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Dog Days Of Summer

The hottest, most sultry days of summer have often been called the “dog days of summer“.  For us in Arizona the “dog days of summer” are most commonly experienced in the months of July and August, when we have the hottest temperatures, as well as seasonal monsoons.

The name “dog days of summer” comes from an ancient belief about Sirius, also called the Dog Star.

They believes that Sirius which is in close proximity to the sun was responsible for the hot weather. Fortunately traditions have changed from the early Roman days when Romans sacrificed a brown dog at the beginning of the Dog Days to appease the rage of Sirius – based on their belief that the star was the cause of the hot, sultry weather. Obviously all of this was before the comforts of air conditioning!

Watch out for health issues that are heat related

Paying attention to over-heating during summer’s “dog days” is an important health issue. Watch for signs and symptoms of heat-related illness which can include: muscle cramps, nausea or vomiting, weakness, headache, dizziness or confusion.

If any of these symptoms develop, a person needs to lower their body temperature and get hydrated. Whatever the activity – whether doing exercise, yard work, or washing the car, a person should immediately get out of the heat.  Drink fluids – water or a sports drink to help with re-balancing electrolytes. Remove extra clothing or sports equipment. Use cool water to help get body temperature down. If possible, have someone stay with you who can help monitor your condition. Seek medical help if not feeling better within 30 minutes. Once a person has had heatstroke, they are at a higher risk of getting a heat illness again.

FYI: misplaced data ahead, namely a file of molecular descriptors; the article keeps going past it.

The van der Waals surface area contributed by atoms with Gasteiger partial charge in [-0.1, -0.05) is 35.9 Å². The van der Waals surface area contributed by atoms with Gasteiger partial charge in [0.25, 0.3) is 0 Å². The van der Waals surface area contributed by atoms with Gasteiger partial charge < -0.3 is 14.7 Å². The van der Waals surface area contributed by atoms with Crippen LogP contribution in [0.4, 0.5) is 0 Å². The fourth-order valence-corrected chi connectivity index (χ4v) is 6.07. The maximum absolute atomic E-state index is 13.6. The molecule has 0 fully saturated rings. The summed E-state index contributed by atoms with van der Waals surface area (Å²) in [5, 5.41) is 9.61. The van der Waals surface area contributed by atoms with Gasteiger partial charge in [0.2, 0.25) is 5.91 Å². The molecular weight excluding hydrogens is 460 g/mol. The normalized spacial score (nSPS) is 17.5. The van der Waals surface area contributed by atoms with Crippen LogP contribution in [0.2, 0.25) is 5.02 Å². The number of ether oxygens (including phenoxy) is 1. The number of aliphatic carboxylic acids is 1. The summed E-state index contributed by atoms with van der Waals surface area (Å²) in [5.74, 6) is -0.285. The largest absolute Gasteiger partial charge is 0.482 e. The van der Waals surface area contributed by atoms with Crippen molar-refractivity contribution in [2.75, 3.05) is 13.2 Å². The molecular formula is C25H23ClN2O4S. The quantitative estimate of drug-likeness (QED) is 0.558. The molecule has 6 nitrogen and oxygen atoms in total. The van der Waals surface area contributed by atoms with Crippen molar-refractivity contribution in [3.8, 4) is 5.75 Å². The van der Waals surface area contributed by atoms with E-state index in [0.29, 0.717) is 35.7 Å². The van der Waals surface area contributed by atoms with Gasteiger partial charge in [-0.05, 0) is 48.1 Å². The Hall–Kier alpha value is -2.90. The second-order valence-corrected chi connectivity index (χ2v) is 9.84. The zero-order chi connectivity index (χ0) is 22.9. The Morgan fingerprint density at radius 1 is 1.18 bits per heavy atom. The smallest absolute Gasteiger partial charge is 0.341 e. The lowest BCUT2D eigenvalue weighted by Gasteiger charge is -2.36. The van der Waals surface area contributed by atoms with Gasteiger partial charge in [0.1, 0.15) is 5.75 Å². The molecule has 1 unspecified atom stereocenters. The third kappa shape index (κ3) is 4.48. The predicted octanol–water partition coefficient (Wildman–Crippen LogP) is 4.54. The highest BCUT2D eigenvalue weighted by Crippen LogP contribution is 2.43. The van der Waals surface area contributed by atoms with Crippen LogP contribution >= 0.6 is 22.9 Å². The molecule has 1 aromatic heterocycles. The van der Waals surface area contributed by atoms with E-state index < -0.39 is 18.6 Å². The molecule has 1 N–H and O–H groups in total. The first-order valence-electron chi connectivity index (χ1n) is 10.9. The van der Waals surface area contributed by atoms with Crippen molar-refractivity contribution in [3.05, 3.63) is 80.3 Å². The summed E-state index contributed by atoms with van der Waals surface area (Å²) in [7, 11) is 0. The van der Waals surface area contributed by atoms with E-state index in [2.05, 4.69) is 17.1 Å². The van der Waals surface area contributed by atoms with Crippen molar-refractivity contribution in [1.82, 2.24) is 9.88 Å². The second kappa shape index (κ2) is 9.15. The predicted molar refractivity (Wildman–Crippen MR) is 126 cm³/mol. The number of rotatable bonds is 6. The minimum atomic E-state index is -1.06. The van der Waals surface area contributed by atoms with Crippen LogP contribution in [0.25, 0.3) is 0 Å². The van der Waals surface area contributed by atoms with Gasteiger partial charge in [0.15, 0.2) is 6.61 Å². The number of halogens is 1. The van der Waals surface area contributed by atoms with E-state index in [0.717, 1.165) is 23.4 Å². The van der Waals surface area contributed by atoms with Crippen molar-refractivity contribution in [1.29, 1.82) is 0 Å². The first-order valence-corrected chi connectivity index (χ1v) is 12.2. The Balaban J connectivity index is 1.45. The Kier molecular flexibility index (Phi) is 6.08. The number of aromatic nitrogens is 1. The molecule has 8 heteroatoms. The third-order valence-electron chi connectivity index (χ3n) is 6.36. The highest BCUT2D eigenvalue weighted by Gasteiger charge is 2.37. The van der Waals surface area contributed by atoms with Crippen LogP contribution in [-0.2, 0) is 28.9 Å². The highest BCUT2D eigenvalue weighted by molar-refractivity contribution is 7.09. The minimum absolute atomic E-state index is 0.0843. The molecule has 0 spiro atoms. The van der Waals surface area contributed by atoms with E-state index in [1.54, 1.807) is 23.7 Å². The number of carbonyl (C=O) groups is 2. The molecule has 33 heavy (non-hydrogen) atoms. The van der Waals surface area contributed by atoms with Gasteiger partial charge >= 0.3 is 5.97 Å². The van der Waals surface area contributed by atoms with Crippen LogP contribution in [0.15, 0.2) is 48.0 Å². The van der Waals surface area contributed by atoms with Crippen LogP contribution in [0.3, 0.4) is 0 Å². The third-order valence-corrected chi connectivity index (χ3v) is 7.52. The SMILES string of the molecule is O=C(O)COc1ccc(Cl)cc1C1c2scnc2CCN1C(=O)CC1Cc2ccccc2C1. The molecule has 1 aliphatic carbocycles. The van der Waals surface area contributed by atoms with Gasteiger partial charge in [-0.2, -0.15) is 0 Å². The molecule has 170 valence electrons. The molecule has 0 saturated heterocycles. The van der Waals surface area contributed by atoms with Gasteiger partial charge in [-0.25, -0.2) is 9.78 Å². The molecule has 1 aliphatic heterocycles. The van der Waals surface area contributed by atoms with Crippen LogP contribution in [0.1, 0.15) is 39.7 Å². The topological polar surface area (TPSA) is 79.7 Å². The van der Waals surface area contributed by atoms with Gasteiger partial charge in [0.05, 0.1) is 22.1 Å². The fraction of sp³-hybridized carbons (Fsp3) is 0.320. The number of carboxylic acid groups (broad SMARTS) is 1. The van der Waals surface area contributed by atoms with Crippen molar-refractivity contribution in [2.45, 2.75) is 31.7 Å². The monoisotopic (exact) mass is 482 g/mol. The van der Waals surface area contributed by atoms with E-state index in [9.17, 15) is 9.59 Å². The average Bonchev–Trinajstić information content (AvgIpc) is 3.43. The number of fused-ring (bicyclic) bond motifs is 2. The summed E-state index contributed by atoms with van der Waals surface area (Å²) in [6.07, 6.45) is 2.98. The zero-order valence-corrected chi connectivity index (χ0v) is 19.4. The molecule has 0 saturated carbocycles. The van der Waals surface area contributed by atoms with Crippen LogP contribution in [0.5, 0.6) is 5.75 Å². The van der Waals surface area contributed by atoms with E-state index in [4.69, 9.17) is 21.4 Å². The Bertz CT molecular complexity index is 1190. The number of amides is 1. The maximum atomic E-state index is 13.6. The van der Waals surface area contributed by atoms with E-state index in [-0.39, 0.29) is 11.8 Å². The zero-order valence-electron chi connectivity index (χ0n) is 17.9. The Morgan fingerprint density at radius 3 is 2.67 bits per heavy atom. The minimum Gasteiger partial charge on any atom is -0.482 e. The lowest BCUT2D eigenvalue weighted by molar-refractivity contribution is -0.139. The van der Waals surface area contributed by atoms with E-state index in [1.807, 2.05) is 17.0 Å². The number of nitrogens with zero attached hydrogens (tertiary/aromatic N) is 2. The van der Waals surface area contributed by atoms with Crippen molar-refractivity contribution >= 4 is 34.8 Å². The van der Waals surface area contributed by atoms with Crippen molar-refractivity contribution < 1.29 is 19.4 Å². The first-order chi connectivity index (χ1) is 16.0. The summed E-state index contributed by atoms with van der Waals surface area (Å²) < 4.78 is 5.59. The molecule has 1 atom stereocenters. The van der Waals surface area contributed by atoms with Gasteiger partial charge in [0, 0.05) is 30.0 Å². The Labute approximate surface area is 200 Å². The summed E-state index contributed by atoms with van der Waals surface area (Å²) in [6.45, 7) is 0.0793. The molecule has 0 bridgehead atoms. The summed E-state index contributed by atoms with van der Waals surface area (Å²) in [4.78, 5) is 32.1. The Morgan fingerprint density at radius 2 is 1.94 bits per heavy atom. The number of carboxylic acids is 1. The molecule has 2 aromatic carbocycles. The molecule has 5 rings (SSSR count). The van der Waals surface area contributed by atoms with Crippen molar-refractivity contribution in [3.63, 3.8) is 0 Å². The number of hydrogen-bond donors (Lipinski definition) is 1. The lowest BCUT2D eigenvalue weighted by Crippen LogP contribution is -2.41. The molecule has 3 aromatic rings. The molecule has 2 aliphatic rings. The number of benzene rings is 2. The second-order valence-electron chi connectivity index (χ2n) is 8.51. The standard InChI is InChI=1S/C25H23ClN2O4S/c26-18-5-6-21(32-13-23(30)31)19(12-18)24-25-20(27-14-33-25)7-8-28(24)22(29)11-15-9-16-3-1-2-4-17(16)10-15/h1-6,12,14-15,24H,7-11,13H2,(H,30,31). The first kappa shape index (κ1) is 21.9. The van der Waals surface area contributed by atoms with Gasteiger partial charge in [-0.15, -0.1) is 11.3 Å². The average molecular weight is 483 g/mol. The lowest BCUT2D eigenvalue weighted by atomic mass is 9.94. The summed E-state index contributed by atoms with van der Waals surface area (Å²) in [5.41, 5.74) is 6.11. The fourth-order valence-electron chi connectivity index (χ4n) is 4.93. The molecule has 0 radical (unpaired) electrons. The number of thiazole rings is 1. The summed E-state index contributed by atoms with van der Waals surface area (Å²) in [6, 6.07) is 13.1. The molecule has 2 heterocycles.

If concerned about the heat or humidity, stay indoors as much as possible. Work out at a gym, walk laps inside a mall or climb stairs inside an air-conditioned building. Be careful out there —- it is the “dog days of summer”.

Give us a call at Acupuncture Alternatives for a summer tune-up. Let us help you stay healthy during the “dog days of summer” and all year long – 480 671 5178.

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